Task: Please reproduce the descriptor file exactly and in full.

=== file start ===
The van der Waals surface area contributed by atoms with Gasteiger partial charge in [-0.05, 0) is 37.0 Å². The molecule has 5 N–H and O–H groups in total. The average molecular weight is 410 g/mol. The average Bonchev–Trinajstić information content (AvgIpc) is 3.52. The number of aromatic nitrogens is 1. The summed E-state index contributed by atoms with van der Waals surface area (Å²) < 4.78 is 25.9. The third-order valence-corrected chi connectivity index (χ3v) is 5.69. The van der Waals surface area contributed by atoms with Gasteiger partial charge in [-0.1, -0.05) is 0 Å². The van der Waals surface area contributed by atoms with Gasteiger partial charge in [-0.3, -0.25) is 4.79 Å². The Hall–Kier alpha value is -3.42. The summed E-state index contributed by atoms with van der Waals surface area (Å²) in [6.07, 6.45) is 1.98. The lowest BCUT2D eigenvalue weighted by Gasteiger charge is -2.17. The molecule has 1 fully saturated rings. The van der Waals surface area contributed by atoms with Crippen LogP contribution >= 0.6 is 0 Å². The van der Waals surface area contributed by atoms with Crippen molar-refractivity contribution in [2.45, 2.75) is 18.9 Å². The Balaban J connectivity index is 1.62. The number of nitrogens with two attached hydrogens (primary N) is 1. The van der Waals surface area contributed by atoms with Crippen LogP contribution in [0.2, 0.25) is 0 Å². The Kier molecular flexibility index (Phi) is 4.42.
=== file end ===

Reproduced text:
The van der Waals surface area contributed by atoms with Gasteiger partial charge in [-0.05, 0) is 37.0 Å². The molecule has 5 N–H and O–H groups in total. The average molecular weight is 410 g/mol. The average Bonchev–Trinajstić information content (AvgIpc) is 3.52. The number of aromatic nitrogens is 1. The summed E-state index contributed by atoms with van der Waals surface area (Å²) < 4.78 is 25.9. The third-order valence-corrected chi connectivity index (χ3v) is 5.69. The van der Waals surface area contributed by atoms with Gasteiger partial charge in [-0.1, -0.05) is 0 Å². The van der Waals surface area contributed by atoms with Gasteiger partial charge in [-0.3, -0.25) is 4.79 Å². The Hall–Kier alpha value is -3.42. The summed E-state index contributed by atoms with van der Waals surface area (Å²) in [6.07, 6.45) is 1.98. The lowest BCUT2D eigenvalue weighted by Gasteiger charge is -2.17. The molecule has 1 fully saturated rings. The van der Waals surface area contributed by atoms with Crippen LogP contribution >= 0.6 is 0 Å². The van der Waals surface area contributed by atoms with Crippen molar-refractivity contribution in [2.45, 2.75) is 18.9 Å². The Balaban J connectivity index is 1.62. The number of nitrogens with two attached hydrogens (primary N) is 1. The van der Waals surface area contributed by atoms with Crippen LogP contribution in [0.2, 0.25) is 0 Å². The Kier molecular flexibility index (Phi) is 4.42.